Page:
Survival Priorities: The Rule of Three

Article contributed by Tom of the North, Outside the (Cardboard) Box

While I took issue with the conclusions drawn from the facts employed in a recent article titled ‘The Coming Food Armageddon’, the truth is you could find yourself and your loved ones in a struggle for survival at any time. For what it’s worth, not only am I a big booster of ‘prepping’, I have a realistic strategy if the SHTF and my outdoor skills are better than most, although that’s not really saying much given our predominantly urban population. And if you are interested in such things, there are tremendous resources available to you to help you prepare for whatever it is that your want to prepare for. The Survival Mom is a great resource for one. Ready Nutrition is another.

But prepping is not what I want to talk to you about. I want to talk to you about Survival. And I’m not going to offer you any strategies, tactics or supply sources. Rather, I just want you to get your head into a slightly different place than it probably is right now. For some of you, this might be a remedial review. You may be military, firefighter, law enforcement, rescue worker or just plain folk with an inordinate amount of common sense. Regardless, it never hurts to revisit the basics.

image by CarbonNYC

And all of the basics can be summed-up in “The Rule of Three” which says, absent sudden death (such as an accident) or terminal illness, your survival is generally contingent upon you not exceeding

  • 3 minutes without breathing (drowning, asphyxiation)
  • 3 hours without shelter in an extreme environment (exposure)
  • 3 days without water (dehydration)
  • 3 weeks without food (starvation)

We’ll leave accident avoidance and healthy lifestyle choices for another discussion and just focus on the ramifications of the Rule of Three. However, this essay is offered merely to encourage you in proactively conducting your own ongoing risk assessment. Nothing in this essay is intended nor is to be construed as advice, professional or otherwise. Any information contained in this essay is not to be relied upon. You’re going to have to go find it out for yourself!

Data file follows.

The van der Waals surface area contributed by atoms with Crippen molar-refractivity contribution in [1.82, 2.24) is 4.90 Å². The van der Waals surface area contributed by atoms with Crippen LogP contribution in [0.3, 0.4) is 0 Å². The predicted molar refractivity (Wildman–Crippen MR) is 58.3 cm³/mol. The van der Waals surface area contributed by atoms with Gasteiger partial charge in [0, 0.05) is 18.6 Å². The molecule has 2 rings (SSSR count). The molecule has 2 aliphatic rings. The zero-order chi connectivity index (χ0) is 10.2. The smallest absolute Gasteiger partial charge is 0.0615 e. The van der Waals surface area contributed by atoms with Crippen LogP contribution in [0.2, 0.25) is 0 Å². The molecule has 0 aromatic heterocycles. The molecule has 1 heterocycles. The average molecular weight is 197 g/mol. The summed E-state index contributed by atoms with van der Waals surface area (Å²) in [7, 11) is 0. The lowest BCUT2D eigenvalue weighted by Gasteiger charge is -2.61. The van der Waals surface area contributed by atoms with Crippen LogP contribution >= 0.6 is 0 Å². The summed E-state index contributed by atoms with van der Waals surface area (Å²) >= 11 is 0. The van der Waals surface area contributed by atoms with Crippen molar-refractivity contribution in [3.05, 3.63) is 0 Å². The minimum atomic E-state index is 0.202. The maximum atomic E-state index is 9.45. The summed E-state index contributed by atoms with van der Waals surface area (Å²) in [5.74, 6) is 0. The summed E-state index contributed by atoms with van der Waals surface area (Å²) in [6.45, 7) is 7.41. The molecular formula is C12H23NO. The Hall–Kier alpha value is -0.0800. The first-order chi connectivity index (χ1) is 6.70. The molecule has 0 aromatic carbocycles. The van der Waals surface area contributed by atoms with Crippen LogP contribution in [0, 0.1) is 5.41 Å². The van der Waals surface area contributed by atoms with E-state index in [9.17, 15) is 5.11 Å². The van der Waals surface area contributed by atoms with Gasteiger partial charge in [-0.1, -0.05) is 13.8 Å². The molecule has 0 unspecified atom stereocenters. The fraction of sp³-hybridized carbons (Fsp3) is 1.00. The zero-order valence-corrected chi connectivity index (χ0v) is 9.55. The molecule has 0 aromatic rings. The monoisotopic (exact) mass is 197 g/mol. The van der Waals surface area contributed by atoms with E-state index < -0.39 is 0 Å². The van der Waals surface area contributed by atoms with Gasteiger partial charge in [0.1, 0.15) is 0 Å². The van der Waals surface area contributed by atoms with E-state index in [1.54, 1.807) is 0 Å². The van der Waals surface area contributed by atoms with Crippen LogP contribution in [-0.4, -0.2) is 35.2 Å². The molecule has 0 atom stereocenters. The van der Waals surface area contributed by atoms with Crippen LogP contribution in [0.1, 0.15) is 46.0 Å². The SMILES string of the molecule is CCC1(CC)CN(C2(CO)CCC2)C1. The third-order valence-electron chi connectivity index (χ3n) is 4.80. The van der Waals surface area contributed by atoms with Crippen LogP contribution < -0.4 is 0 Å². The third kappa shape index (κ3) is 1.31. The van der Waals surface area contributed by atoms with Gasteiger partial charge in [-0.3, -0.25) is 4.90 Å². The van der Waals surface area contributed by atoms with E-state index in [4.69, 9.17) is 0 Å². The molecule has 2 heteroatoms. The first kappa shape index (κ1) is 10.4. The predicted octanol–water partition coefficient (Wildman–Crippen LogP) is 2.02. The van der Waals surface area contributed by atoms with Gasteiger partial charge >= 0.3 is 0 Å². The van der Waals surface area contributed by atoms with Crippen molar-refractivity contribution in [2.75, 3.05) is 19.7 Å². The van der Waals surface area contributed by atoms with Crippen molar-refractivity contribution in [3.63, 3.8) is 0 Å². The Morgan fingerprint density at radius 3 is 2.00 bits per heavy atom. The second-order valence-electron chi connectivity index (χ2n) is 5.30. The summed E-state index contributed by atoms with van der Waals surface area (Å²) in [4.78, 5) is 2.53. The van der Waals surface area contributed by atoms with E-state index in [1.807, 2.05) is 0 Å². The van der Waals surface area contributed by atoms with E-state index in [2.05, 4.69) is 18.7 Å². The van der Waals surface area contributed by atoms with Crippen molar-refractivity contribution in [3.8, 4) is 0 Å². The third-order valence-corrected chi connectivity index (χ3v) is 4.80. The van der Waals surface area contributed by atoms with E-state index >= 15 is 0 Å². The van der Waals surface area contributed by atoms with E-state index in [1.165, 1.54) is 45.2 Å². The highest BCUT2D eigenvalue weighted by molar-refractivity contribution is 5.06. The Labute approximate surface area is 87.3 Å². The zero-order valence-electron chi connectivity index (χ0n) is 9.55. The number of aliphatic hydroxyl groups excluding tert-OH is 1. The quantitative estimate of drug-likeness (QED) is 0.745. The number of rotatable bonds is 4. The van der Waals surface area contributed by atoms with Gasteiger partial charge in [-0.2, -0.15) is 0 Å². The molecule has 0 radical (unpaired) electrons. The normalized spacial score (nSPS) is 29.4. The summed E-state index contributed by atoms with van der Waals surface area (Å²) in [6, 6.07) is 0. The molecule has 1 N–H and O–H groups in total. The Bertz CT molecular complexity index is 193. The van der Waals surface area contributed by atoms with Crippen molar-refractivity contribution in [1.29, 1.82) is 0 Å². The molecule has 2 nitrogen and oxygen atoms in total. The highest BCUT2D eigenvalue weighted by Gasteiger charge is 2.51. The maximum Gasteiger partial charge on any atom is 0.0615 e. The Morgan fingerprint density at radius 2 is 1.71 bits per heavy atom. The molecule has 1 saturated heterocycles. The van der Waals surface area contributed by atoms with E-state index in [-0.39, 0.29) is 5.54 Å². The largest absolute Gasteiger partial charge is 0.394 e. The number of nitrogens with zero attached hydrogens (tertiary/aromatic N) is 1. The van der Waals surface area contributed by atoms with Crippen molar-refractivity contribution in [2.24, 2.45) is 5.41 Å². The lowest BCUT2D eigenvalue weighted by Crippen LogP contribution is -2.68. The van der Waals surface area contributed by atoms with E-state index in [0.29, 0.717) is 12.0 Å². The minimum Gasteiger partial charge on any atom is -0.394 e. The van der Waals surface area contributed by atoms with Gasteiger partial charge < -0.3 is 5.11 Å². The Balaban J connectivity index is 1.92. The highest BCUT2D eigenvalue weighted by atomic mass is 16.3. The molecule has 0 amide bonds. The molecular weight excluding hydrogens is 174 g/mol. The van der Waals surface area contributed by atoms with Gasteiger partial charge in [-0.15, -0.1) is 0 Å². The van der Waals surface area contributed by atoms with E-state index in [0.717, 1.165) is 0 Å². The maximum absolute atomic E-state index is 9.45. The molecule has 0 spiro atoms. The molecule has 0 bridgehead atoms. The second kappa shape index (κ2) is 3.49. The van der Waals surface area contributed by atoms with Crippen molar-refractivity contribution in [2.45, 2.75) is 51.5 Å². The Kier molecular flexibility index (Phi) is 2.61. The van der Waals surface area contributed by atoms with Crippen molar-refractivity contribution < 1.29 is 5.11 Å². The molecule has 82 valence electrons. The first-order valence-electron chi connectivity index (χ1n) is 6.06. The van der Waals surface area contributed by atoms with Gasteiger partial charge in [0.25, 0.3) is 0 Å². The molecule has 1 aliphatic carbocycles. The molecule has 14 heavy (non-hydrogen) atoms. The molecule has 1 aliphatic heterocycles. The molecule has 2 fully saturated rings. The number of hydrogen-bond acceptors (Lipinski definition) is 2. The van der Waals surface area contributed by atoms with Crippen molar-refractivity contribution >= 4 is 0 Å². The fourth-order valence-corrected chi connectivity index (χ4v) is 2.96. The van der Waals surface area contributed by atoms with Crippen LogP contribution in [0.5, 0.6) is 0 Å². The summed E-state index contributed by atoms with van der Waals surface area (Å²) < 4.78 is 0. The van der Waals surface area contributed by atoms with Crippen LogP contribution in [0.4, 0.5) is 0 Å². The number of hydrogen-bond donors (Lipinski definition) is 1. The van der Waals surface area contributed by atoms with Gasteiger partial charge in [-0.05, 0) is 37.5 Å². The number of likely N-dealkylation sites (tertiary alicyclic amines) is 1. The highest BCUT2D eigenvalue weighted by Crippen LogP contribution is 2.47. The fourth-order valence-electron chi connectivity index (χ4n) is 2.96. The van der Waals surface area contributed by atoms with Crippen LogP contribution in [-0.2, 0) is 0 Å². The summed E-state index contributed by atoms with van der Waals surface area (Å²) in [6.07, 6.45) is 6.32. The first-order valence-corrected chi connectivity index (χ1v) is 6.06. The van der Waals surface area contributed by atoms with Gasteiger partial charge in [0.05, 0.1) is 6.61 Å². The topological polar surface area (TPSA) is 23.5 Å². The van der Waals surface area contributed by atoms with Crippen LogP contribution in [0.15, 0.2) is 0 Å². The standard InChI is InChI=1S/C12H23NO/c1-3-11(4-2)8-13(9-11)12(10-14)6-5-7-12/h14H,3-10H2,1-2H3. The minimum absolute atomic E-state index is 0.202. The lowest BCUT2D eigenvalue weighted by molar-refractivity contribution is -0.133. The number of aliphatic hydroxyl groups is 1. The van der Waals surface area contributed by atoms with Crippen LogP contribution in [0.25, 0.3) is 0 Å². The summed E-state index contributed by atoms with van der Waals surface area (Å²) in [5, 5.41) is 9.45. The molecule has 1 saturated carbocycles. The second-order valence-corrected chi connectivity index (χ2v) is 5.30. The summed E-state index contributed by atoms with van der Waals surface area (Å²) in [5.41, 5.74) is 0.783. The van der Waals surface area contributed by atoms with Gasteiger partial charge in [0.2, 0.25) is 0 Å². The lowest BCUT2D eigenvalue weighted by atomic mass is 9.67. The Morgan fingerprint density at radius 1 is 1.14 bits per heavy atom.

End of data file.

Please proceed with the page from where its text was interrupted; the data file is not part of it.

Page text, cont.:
Most ‘preppers’ are stocking food. You will note that starvation is the slowest form of death among the Rule of Three. You would likely have three weeks before you starve. Your level of physical exertion has an impact on the body’s caloric requirements. Personally, I might survive starvation for five or six weeks if I stay in repose as I’m carrying a lot of extra weight (just in case!). Don’t call me obese. Call me prepped! Keep in mind, too, that your survival strategy must consider the likelihood of you being separated from your food supply in an emergency. When that happens, stay calm, focus on any immediate threats or hazards and remember that you have three weeks to implement Food Plan B or Plan C. You do have a Food Plan B and Plan C, don’t you?


Dehydration occurs much more quickly than starvation. As such, water supply is much more critical to address in an emergency. Consider that in a temperate climate and without exertion, the human body requires approximately 2.5 liters of fluids per day. In extreme heat this requirement goes up significantly. Diarrhea can lead to rapid, catastrophic dehydration as well. Given that water is far bulkier to store and/or transport than food, and that dehydration is potentially a far more pressing concern than starvation, your ability to procure water in an emergency should supplant food in your ranking of Survival priorities. Stated simply, water is far more important than food. What is your base plan for water? What is your mobile plan for water?